Investigating Predictive Disease Model Transportability through Cohort Simulation and Causal Analysis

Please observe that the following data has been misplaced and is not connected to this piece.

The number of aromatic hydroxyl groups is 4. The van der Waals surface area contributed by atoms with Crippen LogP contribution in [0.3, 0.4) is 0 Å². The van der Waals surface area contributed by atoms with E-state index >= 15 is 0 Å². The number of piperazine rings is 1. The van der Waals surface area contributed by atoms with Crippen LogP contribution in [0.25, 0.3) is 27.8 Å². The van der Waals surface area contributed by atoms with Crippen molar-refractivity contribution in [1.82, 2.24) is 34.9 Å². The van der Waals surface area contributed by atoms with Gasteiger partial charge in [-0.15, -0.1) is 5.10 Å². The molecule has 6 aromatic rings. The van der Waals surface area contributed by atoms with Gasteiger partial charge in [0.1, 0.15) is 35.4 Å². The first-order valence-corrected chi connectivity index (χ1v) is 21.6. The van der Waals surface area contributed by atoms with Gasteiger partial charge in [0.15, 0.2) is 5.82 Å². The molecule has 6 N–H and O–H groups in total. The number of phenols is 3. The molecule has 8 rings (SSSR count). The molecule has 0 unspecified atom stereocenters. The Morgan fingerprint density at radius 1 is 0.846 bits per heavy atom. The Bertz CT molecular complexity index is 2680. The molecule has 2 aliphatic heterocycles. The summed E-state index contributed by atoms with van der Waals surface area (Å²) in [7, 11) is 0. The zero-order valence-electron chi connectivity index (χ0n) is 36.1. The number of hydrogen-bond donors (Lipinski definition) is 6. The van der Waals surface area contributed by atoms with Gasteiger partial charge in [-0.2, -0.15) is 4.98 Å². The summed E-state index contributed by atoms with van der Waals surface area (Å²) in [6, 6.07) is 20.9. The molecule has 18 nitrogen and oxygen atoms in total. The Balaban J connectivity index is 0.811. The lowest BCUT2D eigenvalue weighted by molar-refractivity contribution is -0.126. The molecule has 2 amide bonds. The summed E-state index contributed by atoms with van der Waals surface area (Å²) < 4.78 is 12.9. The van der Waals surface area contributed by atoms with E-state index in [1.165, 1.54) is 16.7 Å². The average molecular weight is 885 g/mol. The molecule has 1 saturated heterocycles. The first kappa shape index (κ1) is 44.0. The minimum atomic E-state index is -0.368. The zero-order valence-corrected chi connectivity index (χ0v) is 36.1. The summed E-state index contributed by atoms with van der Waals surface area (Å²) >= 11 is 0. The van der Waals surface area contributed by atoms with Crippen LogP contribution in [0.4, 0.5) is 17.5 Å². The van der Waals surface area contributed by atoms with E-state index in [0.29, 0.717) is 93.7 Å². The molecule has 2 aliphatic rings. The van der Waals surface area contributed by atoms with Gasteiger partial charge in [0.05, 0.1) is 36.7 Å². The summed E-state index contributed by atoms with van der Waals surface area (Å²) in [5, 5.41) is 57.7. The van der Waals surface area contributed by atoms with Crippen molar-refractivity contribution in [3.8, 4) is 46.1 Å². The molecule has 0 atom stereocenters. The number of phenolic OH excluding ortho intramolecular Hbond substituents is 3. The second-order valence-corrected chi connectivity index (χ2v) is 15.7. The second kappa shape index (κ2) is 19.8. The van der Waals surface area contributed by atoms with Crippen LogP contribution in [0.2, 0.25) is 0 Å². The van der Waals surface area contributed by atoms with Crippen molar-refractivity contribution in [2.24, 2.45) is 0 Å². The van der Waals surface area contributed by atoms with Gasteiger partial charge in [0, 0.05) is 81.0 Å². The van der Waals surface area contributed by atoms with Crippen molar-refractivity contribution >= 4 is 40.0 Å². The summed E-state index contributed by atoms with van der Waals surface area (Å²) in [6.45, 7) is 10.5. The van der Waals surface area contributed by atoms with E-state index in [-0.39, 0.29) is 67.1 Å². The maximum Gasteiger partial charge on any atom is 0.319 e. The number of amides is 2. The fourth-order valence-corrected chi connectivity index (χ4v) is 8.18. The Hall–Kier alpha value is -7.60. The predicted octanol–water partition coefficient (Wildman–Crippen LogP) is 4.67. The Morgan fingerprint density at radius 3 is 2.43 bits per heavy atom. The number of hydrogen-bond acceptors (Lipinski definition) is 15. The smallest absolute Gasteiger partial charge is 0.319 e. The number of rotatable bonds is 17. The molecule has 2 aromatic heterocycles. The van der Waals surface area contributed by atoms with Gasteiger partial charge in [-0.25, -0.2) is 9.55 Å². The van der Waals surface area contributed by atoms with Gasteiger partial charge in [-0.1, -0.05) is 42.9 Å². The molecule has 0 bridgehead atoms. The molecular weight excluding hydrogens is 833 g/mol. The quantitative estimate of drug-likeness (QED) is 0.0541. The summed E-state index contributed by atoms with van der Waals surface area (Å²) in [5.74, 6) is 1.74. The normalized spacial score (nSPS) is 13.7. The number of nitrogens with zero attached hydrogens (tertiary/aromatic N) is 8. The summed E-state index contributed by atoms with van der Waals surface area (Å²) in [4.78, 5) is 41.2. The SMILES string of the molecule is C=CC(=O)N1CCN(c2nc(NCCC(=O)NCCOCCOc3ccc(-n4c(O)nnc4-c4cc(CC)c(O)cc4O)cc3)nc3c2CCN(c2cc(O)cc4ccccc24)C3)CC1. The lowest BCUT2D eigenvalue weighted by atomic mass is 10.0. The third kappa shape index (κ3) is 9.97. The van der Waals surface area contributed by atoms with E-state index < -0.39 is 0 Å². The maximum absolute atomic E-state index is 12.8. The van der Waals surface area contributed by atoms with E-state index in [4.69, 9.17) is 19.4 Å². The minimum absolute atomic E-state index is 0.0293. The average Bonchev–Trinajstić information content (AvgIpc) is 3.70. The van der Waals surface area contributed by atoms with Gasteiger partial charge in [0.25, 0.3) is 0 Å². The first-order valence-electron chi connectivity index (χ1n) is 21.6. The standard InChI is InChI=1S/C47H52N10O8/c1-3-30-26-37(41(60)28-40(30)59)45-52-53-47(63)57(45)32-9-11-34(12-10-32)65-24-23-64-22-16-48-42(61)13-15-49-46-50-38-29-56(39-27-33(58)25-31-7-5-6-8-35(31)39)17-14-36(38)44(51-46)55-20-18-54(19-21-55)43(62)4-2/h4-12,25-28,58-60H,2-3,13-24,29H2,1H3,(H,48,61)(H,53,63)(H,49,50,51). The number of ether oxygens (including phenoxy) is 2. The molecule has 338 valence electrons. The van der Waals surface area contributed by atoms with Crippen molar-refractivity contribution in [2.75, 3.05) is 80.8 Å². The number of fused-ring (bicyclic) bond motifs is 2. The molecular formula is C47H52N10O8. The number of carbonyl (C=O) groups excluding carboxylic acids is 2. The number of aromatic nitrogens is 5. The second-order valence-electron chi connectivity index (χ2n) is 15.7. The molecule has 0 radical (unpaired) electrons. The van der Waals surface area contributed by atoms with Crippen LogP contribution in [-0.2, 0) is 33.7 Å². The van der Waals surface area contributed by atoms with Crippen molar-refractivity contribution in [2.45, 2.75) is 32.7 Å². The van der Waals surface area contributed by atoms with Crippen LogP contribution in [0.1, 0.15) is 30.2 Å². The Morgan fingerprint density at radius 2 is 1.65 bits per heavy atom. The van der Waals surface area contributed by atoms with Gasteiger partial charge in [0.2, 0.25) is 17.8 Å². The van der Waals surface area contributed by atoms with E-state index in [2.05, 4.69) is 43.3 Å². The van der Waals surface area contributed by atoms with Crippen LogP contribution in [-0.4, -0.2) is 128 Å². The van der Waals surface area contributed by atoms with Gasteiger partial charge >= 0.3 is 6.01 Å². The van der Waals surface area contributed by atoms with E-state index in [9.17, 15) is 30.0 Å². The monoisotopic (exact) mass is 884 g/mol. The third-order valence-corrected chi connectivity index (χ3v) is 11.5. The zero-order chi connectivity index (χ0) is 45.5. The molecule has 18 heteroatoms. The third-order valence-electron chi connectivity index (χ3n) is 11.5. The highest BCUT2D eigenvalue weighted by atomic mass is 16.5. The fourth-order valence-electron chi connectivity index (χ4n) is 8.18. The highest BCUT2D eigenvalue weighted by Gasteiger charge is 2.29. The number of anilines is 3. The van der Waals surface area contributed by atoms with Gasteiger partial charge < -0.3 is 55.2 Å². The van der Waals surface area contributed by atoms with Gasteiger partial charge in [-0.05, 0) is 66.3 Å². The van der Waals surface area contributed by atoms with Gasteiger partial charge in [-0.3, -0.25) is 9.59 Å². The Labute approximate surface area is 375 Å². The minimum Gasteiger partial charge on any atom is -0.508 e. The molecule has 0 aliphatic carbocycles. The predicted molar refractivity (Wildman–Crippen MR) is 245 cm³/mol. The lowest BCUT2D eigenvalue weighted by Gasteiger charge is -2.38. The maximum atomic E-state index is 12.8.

A tenet of precision medicine is the ability to predict a clinical response or outcome for a given individual. The creation of predictive disease models as a part of this evidence-based process has increased in recent years as electronic medical data and machine learning techniques have grown in popularity. A number of methods are available for testing internal validity when developing models. However, the performance of developed disease models must also be tested in external populations. This practice of external validation, or transportability, can help determine the extent to which information in a predictive model can be applied generally across population samples. Model performance can suffer when applied in external settings because populations have inherent differences or data was collected with different practices. A number of impediments, particularly in reporting, continue to hinder the widespread application of transportability methods. This dissertation addresses these concerns using a methodology for improving the classification of models and evaluating a proposed technique for partially adjusting problematic models. A set of simulations are proposed, taking advantage of a minimal set of published values to extend reported findings through bootstrap analysis. Interpretations derived from this method are able to guide the assignment and selection of models by transport levels. Causal transportability analysis, a previously proposed transportability theory in graphical models, is also evaluated for use in partial adjustment scenarios. The resulting process allows for evaluation of model transportability with minimal information and for assessing model adjustments. These investigations serve as useful tools for future transportability analysis. In addition, the results of this work introduce new items that can be added to reporting guidelines and support current trends to establish improved validation frameworks.